Madagascar, Lemurs & Spies

1×60 minute film for BBC NHU ‘Natural World’

Cinematographer & Co-director

 

Winner of Best Conservation Message, Best Conservation Film & Merit Award for Cinematography at the 35th Missoula International Wildlife Film Festival 2012

 

This is the amazing story of two very different men who have risked everything to expose illegal logging in Madagascar and to protect the critically endangered Silky Sifaka.

Erik Patel has spent 10 years living in the remote and extremely challenging rain forests of northern Madagascar studying the elusive and beautiful Silky Sifaka. As political turmoil gripped the country in 2009 the forests where these lemurs live were overrun by loggers working for Chinese controlled mafia organisations. The loggers were after rosewood and ebony – rare and slow growing trees whose timber has great value in the international marketplace, not least as they are highly sought after in the construction of guitars and other musical instruments.

Erik did what he could to raise awareness of the issue but it seemed like a futile struggle ….. until he met Sascha Von Bismark.

Sascha is the head of the Washington based¬†Environmental Investigation Agency, and he had just spent 6 years getting an amendment to the Lacey Act, a piece of US legislation that controls the movement of endangered animal products across state borders. Sascha’s amendment gave the Lacey Act more weight by including plant products under its umbrella and including the US’s international border in its remit. Basically meaning that any US company importing any plant product – from raw timber to loo paper – would have to prove that it had been sourced legally.

Sascha needed a test case, so, in 2009 he went looking for the illegal logging hotspot of the world, which happened to be the forests of Madagascar – and there Erik and Sascha met.

The film follows their story; Erik’s research, Sascha’s undercover work, and it also follows a year in the life of the group of Silky Sifakas that Erik has devoted his life to. It is a beautiful and uplifting conservation story and really does go to show that, through skill, tenacity and determination David can beat Goliath – world trade in endangered and illegally sourced timber is already changing due to these two men.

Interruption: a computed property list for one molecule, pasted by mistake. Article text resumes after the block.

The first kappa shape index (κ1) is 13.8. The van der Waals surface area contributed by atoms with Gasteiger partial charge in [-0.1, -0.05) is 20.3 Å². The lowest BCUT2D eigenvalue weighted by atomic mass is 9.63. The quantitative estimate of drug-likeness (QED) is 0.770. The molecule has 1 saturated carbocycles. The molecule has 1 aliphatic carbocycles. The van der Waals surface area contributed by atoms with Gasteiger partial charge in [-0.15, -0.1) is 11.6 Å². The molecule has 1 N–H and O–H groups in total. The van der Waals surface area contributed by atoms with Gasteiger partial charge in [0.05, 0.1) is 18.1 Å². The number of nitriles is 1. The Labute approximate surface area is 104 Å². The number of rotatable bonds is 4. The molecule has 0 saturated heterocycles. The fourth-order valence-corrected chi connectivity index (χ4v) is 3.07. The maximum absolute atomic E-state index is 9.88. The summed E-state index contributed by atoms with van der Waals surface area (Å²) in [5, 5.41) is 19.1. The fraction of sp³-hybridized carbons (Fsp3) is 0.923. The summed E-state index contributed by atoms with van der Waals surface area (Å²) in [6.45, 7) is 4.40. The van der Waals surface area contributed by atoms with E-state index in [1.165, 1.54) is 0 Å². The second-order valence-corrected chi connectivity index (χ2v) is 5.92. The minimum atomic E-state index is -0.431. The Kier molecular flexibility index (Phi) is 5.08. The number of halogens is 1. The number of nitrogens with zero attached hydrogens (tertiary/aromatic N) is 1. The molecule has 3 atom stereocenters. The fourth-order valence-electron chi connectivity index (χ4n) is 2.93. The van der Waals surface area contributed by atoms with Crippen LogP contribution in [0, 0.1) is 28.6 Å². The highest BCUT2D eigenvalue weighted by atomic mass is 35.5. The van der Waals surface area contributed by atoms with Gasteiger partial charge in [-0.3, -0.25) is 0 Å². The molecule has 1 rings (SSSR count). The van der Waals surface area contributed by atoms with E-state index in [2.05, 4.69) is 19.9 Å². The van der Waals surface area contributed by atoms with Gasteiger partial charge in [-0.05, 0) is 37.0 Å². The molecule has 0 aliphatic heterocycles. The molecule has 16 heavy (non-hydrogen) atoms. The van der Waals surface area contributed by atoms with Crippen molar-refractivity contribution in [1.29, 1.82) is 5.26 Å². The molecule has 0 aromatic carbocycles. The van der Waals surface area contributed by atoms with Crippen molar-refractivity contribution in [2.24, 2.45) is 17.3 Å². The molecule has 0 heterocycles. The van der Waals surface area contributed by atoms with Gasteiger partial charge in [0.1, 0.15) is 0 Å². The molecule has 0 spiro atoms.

With the ‘Dream Team’; Babaze, Janvier & Doris

 

This was a really challenging film to make; very difficult working conditions and a complex storyline stretched all of us. The days in the field at Erik’s study site were among the toughest I’ve ever experienced but the team was like no other I’ve worked with, Erik is a genuine hero – he and Sascha are the kind of people who reaffirm one’s faith in human nature. Our family of porters who looked after us also became very close friends who I consider it an absolute privilege to have known and worked with – the memory of our dawn ascent of Marojejy Summit will stick with me forever.

There is more about the film here: http://www.bbc.co.uk/programmes/b01dlcgk

And Erik’s website is here – you can donate to help Erik’s work and it will be one of the best causes you ever donate to, I’ve never met anyone more selfless, dedicated and passionate.

erik